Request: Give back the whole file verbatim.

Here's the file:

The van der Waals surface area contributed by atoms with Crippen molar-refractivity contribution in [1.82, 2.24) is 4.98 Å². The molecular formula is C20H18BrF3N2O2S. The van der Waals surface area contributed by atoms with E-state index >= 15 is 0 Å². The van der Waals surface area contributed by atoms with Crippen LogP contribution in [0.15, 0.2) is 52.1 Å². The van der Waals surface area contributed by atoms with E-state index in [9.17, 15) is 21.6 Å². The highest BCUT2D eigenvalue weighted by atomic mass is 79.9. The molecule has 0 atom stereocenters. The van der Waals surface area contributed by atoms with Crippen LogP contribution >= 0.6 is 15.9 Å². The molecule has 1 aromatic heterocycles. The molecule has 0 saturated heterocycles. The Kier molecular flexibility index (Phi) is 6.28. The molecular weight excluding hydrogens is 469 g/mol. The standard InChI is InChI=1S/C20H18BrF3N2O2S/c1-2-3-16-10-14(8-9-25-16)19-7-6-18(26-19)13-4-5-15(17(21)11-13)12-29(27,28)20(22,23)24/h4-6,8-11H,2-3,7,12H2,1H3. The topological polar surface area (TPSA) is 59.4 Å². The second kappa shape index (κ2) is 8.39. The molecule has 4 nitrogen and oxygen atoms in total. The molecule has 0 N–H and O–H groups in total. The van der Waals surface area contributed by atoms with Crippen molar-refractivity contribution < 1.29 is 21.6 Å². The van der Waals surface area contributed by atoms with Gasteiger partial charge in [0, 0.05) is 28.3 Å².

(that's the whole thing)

The van der Waals surface area contributed by atoms with Crippen molar-refractivity contribution in [1.82, 2.24) is 4.98 Å². The molecular formula is C20H18BrF3N2O2S. The van der Waals surface area contributed by atoms with E-state index >= 15 is 0 Å². The van der Waals surface area contributed by atoms with Crippen LogP contribution in [0.15, 0.2) is 52.1 Å². The van der Waals surface area contributed by atoms with E-state index in [9.17, 15) is 21.6 Å². The highest BCUT2D eigenvalue weighted by atomic mass is 79.9. The molecule has 0 atom stereocenters. The van der Waals surface area contributed by atoms with Crippen LogP contribution >= 0.6 is 15.9 Å². The molecule has 1 aromatic heterocycles. The molecule has 0 saturated heterocycles. The Kier molecular flexibility index (Phi) is 6.28. The molecular weight excluding hydrogens is 469 g/mol. The standard InChI is InChI=1S/C20H18BrF3N2O2S/c1-2-3-16-10-14(8-9-25-16)19-7-6-18(26-19)13-4-5-15(17(21)11-13)12-29(27,28)20(22,23)24/h4-6,8-11H,2-3,7,12H2,1H3. The topological polar surface area (TPSA) is 59.4 Å². The second kappa shape index (κ2) is 8.39. The molecule has 4 nitrogen and oxygen atoms in total. The molecule has 0 N–H and O–H groups in total. The van der Waals surface area contributed by atoms with Crippen molar-refractivity contribution < 1.29 is 21.6 Å². The van der Waals surface area contributed by atoms with Gasteiger partial charge in [0, 0.05) is 28.3 Å².